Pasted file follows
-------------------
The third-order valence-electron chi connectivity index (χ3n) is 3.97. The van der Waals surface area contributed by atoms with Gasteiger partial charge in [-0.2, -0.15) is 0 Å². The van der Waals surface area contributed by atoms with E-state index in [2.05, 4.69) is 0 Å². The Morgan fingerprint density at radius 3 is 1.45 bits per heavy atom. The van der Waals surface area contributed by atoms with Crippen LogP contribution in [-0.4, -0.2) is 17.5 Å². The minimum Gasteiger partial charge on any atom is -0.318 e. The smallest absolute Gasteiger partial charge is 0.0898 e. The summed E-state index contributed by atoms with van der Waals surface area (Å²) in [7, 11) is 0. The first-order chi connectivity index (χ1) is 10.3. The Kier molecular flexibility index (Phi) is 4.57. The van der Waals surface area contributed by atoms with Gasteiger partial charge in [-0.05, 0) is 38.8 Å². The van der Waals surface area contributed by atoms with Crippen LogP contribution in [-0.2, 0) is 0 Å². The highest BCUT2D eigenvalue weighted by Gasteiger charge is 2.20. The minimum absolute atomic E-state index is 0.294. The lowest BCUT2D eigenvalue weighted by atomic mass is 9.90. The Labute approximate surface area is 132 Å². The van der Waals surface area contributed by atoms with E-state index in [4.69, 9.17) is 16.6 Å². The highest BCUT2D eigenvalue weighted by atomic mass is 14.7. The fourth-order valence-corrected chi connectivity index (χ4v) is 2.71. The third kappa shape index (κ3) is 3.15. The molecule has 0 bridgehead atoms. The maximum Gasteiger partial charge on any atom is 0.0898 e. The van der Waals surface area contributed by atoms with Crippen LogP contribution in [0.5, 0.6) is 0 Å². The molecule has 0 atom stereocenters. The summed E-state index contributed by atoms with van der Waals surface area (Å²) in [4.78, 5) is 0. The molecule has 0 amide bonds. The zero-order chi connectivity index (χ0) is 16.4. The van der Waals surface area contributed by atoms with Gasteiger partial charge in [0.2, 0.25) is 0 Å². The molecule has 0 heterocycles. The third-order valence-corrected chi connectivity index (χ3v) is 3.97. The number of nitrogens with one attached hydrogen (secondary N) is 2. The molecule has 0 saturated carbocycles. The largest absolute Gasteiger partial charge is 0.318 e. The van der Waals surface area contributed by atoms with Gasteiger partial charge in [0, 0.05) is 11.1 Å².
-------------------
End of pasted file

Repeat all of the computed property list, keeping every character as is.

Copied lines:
The third-order valence-electron chi connectivity index (χ3n) is 3.97. The van der Waals surface area contributed by atoms with Gasteiger partial charge in [-0.2, -0.15) is 0 Å². The van der Waals surface area contributed by atoms with E-state index in [2.05, 4.69) is 0 Å². The Morgan fingerprint density at radius 3 is 1.45 bits per heavy atom. The van der Waals surface area contributed by atoms with Crippen LogP contribution in [-0.4, -0.2) is 17.5 Å². The minimum Gasteiger partial charge on any atom is -0.318 e. The smallest absolute Gasteiger partial charge is 0.0898 e. The summed E-state index contributed by atoms with van der Waals surface area (Å²) in [7, 11) is 0. The first-order chi connectivity index (χ1) is 10.3. The Kier molecular flexibility index (Phi) is 4.57. The van der Waals surface area contributed by atoms with Gasteiger partial charge in [-0.05, 0) is 38.8 Å². The van der Waals surface area contributed by atoms with Crippen LogP contribution in [-0.2, 0) is 0 Å². The highest BCUT2D eigenvalue weighted by Gasteiger charge is 2.20. The minimum absolute atomic E-state index is 0.294. The lowest BCUT2D eigenvalue weighted by atomic mass is 9.90. The Labute approximate surface area is 132 Å². The van der Waals surface area contributed by atoms with E-state index in [4.69, 9.17) is 16.6 Å². The highest BCUT2D eigenvalue weighted by atomic mass is 14.7. The fourth-order valence-corrected chi connectivity index (χ4v) is 2.71. The third kappa shape index (κ3) is 3.15. The molecule has 0 bridgehead atoms. The maximum Gasteiger partial charge on any atom is 0.0898 e. The van der Waals surface area contributed by atoms with Crippen LogP contribution in [0.5, 0.6) is 0 Å². The molecule has 0 atom stereocenters. The summed E-state index contributed by atoms with van der Waals surface area (Å²) in [4.78, 5) is 0. The molecule has 0 amide bonds. The zero-order chi connectivity index (χ0) is 16.4. The van der Waals surface area contributed by atoms with Gasteiger partial charge in [0.2, 0.25) is 0 Å². The molecule has 0 heterocycles. The third-order valence-corrected chi connectivity index (χ3v) is 3.97. The number of nitrogens with one attached hydrogen (secondary N) is 2. The molecule has 0 saturated carbocycles. The largest absolute Gasteiger partial charge is 0.318 e. The van der Waals surface area contributed by atoms with Gasteiger partial charge in [0, 0.05) is 11.1 Å².